Dear Stranger, I am an artist working on a photographic project which involves people I do not know…I would like to take a photograph of you standing in your front room from the street in the evening. A camera will be set outside the window on the street. If you do not mind being photographed, please stand in the room and look into the camera through the window for 10 minutes on __-__-__ (date and time)…I will take your picture and then leave…we will remain strangers to each other…If you do not want to get involved, please simply draw your curtains to show your refusal…I really hope to see you from the window.”

Shizuka Yokomizo’s work involves strangers working together. But unlike many artists exploring the relationship between artist and stranger (for example Sophie Calle and Willem Popelier) she gains the subject’s consent. Those photographed vary in gender, age, race, and many other factors. The only things they truly have in common are their living in ground-floor apartments (in many different cities) and the fact that they complied with the anonymous letters’ requests.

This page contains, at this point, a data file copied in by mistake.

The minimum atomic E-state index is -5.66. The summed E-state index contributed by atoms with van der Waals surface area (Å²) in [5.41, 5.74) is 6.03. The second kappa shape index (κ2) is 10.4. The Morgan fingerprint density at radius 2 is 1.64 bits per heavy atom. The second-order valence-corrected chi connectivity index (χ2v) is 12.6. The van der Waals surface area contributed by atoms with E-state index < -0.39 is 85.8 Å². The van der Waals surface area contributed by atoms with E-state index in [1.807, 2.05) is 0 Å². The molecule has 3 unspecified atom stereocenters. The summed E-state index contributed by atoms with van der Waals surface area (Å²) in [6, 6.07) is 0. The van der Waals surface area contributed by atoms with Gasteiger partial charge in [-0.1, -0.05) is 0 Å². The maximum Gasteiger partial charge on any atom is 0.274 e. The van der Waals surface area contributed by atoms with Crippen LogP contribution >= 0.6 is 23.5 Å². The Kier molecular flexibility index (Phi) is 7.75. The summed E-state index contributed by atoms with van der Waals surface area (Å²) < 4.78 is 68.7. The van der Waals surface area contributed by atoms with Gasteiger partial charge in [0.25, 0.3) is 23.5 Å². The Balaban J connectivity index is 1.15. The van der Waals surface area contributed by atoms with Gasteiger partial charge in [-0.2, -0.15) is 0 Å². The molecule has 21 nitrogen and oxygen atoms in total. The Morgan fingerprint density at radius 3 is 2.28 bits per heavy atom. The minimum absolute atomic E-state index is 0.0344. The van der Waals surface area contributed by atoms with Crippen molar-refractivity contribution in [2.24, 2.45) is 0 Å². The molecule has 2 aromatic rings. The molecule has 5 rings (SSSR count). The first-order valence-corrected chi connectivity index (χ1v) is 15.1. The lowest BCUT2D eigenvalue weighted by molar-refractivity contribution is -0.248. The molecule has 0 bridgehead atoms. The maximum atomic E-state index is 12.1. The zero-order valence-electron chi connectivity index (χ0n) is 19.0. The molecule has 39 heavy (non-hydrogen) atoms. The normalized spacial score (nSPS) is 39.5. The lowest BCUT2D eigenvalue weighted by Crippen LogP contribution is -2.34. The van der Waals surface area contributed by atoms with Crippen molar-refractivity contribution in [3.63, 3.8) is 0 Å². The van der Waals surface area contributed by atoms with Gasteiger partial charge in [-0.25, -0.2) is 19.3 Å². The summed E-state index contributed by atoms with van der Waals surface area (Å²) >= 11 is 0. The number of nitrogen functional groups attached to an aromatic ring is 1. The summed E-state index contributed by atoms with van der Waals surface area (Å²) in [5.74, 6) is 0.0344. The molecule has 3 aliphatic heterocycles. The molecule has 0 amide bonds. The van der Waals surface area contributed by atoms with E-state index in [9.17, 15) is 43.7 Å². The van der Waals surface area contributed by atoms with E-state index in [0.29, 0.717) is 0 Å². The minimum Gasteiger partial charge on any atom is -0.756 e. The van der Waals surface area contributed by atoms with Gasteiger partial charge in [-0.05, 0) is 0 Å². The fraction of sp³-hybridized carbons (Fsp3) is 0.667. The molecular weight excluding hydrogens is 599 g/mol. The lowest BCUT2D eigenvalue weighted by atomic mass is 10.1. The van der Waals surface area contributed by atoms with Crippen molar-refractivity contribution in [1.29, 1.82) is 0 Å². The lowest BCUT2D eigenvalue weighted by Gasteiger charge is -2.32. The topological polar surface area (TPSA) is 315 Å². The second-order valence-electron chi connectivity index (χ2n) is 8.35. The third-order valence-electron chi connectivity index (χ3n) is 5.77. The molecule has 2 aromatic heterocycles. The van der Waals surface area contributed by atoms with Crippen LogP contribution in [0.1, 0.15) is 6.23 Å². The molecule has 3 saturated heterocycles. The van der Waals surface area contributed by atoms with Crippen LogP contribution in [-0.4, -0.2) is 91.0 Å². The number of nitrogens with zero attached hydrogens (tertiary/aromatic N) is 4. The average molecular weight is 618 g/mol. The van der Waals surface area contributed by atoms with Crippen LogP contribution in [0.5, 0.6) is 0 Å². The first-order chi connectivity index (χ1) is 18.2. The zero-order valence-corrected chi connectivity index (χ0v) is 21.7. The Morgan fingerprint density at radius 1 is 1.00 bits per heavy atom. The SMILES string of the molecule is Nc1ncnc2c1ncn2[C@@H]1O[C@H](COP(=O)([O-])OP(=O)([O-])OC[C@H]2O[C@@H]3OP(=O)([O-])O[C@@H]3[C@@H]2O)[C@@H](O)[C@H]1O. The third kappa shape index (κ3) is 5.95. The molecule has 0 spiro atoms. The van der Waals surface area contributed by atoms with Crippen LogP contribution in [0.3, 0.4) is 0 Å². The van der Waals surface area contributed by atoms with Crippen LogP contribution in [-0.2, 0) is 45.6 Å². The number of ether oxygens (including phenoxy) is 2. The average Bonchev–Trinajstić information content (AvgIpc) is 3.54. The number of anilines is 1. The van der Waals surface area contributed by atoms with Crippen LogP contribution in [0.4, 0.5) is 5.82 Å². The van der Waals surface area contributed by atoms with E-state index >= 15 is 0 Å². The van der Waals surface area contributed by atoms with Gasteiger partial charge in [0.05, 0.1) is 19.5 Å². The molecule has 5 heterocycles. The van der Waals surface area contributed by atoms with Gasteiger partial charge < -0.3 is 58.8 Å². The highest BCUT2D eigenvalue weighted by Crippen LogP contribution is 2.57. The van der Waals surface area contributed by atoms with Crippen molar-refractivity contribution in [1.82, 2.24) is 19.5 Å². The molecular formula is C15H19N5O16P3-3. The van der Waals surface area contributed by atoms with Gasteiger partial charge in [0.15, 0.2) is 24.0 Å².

I’ve selected two of Yokomizo’s images featuring men. Yokomizo’s work is particularly interesting in that she did not select her subject and therefore knew nothing of their gender prior to the taking of the photo. The male subjects are also unaware of the artist’s gender, and therefore their poses are independent of the stereotypical relationships between men and women. The subjects and artists are both responsible for the final image in terms of how the subject poses and how the artist composes the shot.

Yokomizo’s images show the curiosity and defensiveness of her subjects in their poses and expressions. The figures look closed-off; fair enough for someone being photographed by a complete stranger!

You can see more of Yokomizo’s work on her personal website. Check back on Fridays for more images of men by women. And feel free to suggest works of art or artists in the comments!

Take a look at our previous Female Gaze Friday: Sylvia Sleigh’s At The Turkish Bath.